One of the main challenges of thin films deposition is to obtain a high thickness uniformity. Indeed, the collision between metal and gas atoms, the cathodes racetrack, the substrates complex geometries, have as effect a relatively low thickness uniformity (effects of the angular distribution, shadowing…). To fix it, there are several possibilities: the multi-axis substrate rotation to expose each surface to the atoms flux, other modes of magnetrons discharges, alternatives devices geometry... The question then arise of “What are the optimal parameters to obtain the more uniform thickness layer?”. Testing lots of possibilities with different gas pressures, angular velocities, inclinations, etc. is a solution but can become very slow and expensive. We want then to simulate numerically the deposition rate of matter on rotating 3D complex shapes. Several software’s simulate the thin films growth. The process including lots of complex phenomena (diffusion, reflection, etc.) but the actual simulations are very slow and/or concern a microscopic description of the layer instead of the uniformity (a macroscopic characteristic). Moreover, the simulations are rarely made for substrate rotation. Simulations with rotating substrates have been made for the growth of multilayers but the strong hypothesis (zero pressure, plane samples…) give the simulation not much generalizable for the study of deposition rate on complex shapes (the substrate considered are little plane surfaces).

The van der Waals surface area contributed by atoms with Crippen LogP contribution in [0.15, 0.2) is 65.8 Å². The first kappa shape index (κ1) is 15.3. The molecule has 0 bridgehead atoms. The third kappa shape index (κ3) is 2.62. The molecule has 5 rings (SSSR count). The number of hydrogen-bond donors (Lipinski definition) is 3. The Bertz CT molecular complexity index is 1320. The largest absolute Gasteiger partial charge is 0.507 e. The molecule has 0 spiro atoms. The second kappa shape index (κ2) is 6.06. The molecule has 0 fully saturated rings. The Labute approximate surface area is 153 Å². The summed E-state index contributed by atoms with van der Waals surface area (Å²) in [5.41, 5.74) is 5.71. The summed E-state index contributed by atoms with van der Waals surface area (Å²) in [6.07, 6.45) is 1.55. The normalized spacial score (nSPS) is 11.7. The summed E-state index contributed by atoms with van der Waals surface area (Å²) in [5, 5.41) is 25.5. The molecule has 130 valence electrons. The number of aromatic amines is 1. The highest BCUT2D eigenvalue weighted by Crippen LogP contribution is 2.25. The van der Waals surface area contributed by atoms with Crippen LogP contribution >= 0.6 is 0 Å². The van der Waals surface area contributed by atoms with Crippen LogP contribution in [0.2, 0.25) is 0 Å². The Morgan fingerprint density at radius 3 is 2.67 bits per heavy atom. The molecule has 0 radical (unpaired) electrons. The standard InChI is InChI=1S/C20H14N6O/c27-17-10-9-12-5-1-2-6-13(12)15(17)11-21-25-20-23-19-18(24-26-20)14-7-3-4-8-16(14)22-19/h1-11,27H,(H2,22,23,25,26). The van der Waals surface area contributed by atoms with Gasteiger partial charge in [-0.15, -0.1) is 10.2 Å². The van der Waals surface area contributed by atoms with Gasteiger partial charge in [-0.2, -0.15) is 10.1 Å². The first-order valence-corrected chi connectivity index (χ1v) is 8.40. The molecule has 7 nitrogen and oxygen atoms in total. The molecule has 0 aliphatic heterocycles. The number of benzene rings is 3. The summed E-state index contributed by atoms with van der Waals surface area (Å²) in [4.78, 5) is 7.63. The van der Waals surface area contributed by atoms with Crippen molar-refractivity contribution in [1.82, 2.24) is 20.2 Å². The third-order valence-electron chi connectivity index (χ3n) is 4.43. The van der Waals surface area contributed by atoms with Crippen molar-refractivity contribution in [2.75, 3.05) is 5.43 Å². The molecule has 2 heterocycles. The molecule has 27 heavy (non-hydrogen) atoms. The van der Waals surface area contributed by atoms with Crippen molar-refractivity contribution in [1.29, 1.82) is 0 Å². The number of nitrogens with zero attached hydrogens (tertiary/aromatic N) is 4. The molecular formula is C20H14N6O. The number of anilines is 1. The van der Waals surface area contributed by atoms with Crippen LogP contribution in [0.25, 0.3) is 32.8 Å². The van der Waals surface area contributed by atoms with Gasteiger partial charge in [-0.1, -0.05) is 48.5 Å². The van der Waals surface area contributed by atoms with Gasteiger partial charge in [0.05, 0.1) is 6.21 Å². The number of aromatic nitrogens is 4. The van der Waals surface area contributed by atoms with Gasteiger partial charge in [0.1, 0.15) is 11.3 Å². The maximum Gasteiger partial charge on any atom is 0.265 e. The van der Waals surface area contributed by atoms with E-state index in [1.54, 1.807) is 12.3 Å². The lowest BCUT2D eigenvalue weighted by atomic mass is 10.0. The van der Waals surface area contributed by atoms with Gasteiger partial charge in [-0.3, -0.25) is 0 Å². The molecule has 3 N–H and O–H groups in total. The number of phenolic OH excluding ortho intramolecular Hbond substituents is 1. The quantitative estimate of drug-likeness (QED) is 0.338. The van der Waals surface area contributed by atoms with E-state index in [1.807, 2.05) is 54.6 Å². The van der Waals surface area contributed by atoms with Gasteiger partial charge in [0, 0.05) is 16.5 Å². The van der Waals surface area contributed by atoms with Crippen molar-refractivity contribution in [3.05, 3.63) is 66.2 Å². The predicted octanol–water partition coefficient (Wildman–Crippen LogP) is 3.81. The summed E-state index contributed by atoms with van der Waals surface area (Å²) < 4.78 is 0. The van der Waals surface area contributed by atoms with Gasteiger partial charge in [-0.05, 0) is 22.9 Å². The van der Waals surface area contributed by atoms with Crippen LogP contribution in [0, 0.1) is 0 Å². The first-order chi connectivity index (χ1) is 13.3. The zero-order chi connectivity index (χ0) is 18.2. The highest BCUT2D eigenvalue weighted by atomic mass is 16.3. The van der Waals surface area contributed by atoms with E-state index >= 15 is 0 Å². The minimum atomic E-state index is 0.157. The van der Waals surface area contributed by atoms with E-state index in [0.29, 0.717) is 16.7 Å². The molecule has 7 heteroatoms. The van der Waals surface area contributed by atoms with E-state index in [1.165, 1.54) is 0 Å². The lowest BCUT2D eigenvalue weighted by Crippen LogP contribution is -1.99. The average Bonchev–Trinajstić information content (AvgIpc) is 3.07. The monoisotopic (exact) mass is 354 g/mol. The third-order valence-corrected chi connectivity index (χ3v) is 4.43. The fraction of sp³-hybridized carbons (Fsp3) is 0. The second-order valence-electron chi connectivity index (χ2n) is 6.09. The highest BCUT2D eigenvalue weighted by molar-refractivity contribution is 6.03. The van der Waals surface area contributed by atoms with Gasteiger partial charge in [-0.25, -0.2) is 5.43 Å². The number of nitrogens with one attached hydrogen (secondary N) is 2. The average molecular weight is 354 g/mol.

|Effective start/end date||1/11/15 → …|